This is my daughter's fourth summer working at Kings Landing. Kings Landing Historical Settlement is a living history museum, representing 19th century life in the central Saint John River Valley. The time period covers the span of Loyalists to late Victorians, from 1780's - 1910. Laura truly loves it there - loves the site, loves the staff and loves doing the interpretation of 19th Century life for the visitors. This year however, rather than being in a household, she is a counsellor with the Education program. Kings Landing runs two fabulous summer programs for children ages 9-16. The first is called Visiting Cousins. The children spend 5 days, from Monday morning til Friday afternoon, "living in the 1800's." They dress in period costume (supplied for them), and play the role of a visiting relative to a family in the village, carrying out chores and learning skills as if they were actually a child of that time period. The girls learn to cook over an open hearth, sew, card wool and process flax, dye and spin, make candles, churn butter, make soap, and they learn a bit about herbal medicines and the Victorian language of flowers. The boys learn to do farm chores, make shingles, do militia drills and work with the sawyer, cooper, miller, blacksmith, carpenter and printer.
In the evenings, period appropriate games, songs and drama teach them much more about life in the 1800's, what it was like to be an immigrant to Canada at that time and the hardships of daily life. They attend the 1840's one room schoolhouse each day. Each child has the opportunity to rise early one morning to do chores at the farm - milking, collecting the eggs, and feeding the pigs. They eat good wholesome homecooked meals, and have no contact with anything "modern" including television, internet, cell phones or Ipods. They even sleep in 1800's nightgowns and nightshirts. On the final afternoon, they put on a short performance of dancing, skits and recitations learned in school for their parents, before giving them a tour and showing other things they have done during the week.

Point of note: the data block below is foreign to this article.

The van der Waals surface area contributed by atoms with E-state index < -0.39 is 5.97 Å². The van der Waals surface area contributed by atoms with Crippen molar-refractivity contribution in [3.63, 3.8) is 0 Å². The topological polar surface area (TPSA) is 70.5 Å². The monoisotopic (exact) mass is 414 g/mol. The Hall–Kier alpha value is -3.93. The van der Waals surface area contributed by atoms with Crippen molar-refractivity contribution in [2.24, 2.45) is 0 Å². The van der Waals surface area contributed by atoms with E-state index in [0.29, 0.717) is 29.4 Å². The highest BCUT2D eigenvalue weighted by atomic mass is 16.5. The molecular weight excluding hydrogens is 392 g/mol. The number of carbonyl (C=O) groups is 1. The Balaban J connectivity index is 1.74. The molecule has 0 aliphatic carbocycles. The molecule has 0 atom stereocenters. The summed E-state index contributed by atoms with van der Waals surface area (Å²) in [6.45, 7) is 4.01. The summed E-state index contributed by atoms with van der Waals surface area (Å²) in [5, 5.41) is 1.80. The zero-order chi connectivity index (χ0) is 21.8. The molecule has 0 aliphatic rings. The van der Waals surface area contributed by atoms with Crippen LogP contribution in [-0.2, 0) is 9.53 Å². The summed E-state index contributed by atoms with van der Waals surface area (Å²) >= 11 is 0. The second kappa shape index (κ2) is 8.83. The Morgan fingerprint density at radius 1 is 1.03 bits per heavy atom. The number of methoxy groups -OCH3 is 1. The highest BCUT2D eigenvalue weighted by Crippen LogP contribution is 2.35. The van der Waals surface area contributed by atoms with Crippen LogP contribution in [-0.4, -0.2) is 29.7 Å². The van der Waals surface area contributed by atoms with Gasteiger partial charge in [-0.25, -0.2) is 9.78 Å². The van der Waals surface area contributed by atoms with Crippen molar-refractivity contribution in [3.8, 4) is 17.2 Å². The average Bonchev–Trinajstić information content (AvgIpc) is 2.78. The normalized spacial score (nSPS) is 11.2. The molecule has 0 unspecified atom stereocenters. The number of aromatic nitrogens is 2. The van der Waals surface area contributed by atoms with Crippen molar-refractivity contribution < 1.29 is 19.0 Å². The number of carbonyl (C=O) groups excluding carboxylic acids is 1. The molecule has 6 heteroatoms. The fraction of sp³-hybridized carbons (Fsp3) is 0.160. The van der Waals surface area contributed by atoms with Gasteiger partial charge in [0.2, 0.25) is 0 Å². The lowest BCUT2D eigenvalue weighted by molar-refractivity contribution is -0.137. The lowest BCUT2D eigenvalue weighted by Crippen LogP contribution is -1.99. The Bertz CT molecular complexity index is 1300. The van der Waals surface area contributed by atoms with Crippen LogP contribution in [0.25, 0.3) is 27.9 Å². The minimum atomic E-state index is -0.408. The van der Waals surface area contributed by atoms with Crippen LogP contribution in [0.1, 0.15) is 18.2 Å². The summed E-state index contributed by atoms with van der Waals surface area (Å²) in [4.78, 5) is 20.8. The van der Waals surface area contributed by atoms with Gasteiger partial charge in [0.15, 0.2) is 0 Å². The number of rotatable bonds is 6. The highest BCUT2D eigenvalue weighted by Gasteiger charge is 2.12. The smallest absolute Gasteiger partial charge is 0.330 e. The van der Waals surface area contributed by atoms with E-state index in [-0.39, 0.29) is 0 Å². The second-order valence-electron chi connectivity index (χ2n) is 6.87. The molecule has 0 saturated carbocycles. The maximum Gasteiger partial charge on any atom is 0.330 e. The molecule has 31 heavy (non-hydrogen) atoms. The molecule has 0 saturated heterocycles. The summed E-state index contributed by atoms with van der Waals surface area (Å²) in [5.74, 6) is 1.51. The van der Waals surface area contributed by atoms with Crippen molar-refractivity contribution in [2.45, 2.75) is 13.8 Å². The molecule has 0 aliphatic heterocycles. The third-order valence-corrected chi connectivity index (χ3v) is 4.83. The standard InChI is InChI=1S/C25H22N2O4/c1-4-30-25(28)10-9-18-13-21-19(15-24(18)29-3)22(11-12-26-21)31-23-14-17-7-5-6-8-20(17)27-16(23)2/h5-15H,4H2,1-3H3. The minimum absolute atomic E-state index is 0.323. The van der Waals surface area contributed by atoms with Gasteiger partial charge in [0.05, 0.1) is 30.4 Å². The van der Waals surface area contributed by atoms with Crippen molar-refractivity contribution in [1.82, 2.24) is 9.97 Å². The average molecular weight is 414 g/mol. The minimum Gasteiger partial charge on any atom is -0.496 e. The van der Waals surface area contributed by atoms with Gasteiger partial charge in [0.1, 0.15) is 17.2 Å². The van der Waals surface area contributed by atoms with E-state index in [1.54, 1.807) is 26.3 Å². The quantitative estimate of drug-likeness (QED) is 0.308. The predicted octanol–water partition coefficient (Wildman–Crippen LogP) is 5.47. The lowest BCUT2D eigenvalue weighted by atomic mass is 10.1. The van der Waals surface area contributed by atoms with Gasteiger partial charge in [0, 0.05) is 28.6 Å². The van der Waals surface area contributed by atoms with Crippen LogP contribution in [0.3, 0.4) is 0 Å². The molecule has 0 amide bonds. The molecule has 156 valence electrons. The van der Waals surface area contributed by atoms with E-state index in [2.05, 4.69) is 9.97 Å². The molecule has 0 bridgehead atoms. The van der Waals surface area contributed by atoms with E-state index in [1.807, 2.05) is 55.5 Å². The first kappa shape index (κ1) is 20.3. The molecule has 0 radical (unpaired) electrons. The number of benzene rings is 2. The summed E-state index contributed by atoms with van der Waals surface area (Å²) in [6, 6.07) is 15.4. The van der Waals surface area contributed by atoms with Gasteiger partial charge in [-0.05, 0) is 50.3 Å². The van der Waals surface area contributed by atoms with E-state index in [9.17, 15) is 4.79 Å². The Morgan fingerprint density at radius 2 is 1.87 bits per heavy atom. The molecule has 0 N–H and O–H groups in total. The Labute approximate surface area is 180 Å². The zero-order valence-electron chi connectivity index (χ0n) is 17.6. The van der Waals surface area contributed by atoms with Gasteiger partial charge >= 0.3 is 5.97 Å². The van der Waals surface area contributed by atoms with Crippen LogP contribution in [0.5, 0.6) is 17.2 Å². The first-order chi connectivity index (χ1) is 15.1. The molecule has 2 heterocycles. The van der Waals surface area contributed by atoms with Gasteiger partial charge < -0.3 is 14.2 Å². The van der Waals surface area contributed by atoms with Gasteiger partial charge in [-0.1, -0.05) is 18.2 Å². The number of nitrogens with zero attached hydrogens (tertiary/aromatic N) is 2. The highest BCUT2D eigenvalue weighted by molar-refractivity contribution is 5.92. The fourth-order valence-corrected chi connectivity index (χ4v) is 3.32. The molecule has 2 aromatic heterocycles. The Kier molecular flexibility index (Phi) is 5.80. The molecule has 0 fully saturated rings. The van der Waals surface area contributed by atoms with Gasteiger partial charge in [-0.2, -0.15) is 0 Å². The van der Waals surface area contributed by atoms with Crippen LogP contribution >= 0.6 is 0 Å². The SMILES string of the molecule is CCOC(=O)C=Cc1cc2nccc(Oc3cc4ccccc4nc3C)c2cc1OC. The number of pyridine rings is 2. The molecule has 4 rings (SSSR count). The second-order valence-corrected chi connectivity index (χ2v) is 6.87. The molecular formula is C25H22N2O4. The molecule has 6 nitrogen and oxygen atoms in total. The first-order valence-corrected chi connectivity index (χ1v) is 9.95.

The second program called Family Kin is for children who have already been a Visiting Cousin. Instead of learning a wide variety of skills as above, they choose one to "specialize" in, usually their favorite trade or skill from when they were a Cousin, and they get a more in depth look at that area.
Laura attended Cousins and Kin for 4 summers in a row, and loved every minute of it. And now she is a Counsellor. Although it requires shift work, and the night shifts have turned out to be much more work than she anticipated (homesick children, sick children) she is loving it. Truly, I don't know who is having more fun, the children or the counsellors. Most of the counsellors have worked together on staff previously, so they are all well aquainted. There are lots of pranks going on, and of course the kids love to get in on it too if possible.... On a hot day, the male counsellors are always threatening to throw one of the female counsellors into the trough. The other day when I visited KL, Laura was planning to get two of the guys with a bucket of water (knowing full well she would likely get the worst of it). And she did... She pretty much missed Daniel, her target, (see photo, above left) and before you could say "God save the King", Graham grabbed the pail, filled it at the trough and soaked Laura (above). Because I didn't think I "caught the action" the first time, I told Graham to go ahead and get her again with a second pailful, so I could try to get a better shot. See what I do for the sake of this Blog and a good story?? haha No doubt it did feel good, being a hot day, but she told me her shoes were "squishy" for the rest of the day....
Ahhh, summer fun....
You can read other posts about Kings Landing by clicking here , here, here and here.
Kings Landing... history well told.